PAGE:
“Everyone making healthcare decisions needs access to high quality information: clinicians need it to inform their decision making; patients need it when deciding which treatment option is best for them; and commissioners need it when making decisions about which services are right for their populations.” (source: NHS England)


  1. Be alert to public perceptions:

– How have you assessed what the public or stakeholders would think of the acceptability of the project? What have you done in addition to address any concerns?

“Materials and guidance have been developed in collaboration with the Health and Social Care Information Centre (HSCIC), British Medical Association (BMA) and the Royal College of General Practitioners (RCGP), to support practices to raise awareness. Patients who are not happy for their data to be used in this way can ask their GP practice to make a note of this in their medical record and this will prevent their information leaving the practice.”  (source: NHS England)


  1. Be as open and accountable as possible?

– How are you telling people about the project and how you are managing the risks?

“NHS England, together with the Health and Social Care Information Centre, announced that throughout January, all 22 million households in England will receive a leaflet explaining how the new system will work and the benefits it will bring.  The leaflet drop is the next stage of NHS England’s public awareness plan and follows wide consultation with a range of stakeholders including GPs and patient groups.”  (source: NHS England)

– Who has signed this off within your organisation? Who will make sure the steps are taken and how? (PIA Step 5)

“This programme is too important to get wrong, and while I think that there is understanding on both sides of the House about the benefits of using anonymised data properly, the process must be carried out in a way that reassures the public.” (Source: Secretary of State, Jeremy Hunt, to Parliament)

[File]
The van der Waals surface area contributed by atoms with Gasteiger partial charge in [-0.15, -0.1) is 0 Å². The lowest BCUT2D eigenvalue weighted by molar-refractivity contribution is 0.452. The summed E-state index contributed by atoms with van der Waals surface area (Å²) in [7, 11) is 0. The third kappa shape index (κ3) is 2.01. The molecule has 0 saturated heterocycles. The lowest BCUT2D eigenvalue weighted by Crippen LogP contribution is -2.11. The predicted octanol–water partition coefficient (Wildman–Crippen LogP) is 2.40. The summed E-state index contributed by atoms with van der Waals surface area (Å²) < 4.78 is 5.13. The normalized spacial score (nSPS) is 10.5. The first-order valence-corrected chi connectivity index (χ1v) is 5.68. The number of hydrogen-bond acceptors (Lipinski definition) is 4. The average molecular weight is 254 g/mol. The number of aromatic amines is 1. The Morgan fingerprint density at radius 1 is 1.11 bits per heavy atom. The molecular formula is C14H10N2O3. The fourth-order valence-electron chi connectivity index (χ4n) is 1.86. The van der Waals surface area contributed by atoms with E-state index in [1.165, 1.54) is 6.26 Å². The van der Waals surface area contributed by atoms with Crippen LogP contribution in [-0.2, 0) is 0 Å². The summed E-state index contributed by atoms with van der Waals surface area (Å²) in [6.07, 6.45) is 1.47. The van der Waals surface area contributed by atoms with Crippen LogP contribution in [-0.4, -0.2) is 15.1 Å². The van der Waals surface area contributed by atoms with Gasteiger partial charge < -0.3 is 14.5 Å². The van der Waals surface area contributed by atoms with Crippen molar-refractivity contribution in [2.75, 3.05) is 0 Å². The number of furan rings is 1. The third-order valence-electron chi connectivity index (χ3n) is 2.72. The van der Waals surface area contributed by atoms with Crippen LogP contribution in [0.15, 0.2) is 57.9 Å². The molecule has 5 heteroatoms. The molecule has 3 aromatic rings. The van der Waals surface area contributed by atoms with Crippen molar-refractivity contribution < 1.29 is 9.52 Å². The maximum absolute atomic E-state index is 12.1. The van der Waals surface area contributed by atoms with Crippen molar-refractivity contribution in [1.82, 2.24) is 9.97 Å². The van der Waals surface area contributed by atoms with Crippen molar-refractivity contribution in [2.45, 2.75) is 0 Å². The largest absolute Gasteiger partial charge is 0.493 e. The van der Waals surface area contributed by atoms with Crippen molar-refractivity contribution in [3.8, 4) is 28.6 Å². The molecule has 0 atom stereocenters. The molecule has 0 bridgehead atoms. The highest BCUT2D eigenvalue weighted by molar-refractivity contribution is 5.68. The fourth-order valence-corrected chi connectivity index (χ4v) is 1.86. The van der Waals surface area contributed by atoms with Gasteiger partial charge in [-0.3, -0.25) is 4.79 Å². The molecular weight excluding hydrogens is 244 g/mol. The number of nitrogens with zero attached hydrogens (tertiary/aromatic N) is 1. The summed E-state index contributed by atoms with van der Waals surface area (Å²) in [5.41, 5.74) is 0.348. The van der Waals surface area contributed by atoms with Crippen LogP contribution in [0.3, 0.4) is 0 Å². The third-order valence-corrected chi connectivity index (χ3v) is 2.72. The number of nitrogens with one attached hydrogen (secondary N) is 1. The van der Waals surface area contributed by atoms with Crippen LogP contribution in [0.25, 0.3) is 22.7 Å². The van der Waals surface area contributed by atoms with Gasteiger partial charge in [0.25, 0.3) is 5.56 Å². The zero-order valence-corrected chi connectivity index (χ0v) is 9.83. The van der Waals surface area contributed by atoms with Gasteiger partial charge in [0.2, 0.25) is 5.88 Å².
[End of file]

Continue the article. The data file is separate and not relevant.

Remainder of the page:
1. Keep data secure

    – What steps are you taking to keep the data secure?

“The NHS is very good at preserving the privacy of people in analysing that kind of data.” … “in 25 years there’s never been a single episode where the very strict rules have ever compromised the patient’s privacy,” (source: Mr Kelsey of NHS England on BBC Radio 4audio)

According to the Cabinet Office, that’s all you need to do as “answering these questions will also act as your Privacy Impact Assessment” (top of page 6). That is clearly ridiculous – the above is as false and misleading as it is entirely accurate. The privacy impact assessment was 32 pages long plus other supporting documents.

The Digital Economy Bill makes the above superficiality entirely legal for any part of Government to acquire data from any other, and will be discussed by Parliament in September.

Reporting to a new Minister, and a new Director General, the GDS data programme needs an external review to provide constructive input from outside the existing whitehall silo. Otherwise, across Government, the public facing legacy of GDS may become style fiascos.